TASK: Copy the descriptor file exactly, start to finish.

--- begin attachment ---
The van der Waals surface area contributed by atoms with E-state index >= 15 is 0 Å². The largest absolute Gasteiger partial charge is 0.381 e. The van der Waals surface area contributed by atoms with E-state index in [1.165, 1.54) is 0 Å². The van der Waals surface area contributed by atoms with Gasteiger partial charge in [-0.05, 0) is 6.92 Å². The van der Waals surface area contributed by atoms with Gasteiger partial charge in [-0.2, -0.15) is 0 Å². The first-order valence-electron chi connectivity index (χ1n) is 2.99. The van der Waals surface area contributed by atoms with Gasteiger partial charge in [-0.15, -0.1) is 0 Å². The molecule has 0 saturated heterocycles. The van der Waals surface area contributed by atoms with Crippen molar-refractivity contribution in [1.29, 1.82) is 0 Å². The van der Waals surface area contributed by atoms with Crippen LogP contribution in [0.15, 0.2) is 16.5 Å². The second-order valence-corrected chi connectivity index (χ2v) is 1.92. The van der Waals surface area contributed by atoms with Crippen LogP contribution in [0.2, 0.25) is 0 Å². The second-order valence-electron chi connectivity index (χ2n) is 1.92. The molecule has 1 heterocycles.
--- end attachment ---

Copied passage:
The van der Waals surface area contributed by atoms with E-state index >= 15 is 0 Å². The largest absolute Gasteiger partial charge is 0.381 e. The van der Waals surface area contributed by atoms with E-state index in [1.165, 1.54) is 0 Å². The van der Waals surface area contributed by atoms with Gasteiger partial charge in [-0.05, 0) is 6.92 Å². The van der Waals surface area contributed by atoms with Gasteiger partial charge in [-0.2, -0.15) is 0 Å². The first-order valence-electron chi connectivity index (χ1n) is 2.99. The van der Waals surface area contributed by atoms with Gasteiger partial charge in [-0.15, -0.1) is 0 Å². The molecule has 0 saturated heterocycles. The van der Waals surface area contributed by atoms with Crippen molar-refractivity contribution in [1.29, 1.82) is 0 Å². The van der Waals surface area contributed by atoms with Crippen LogP contribution in [0.15, 0.2) is 16.5 Å². The second-order valence-corrected chi connectivity index (χ2v) is 1.92. The van der Waals surface area contributed by atoms with Crippen LogP contribution in [0.2, 0.25) is 0 Å². The second-order valence-electron chi connectivity index (χ2n) is 1.92. The molecule has 1 heterocycles.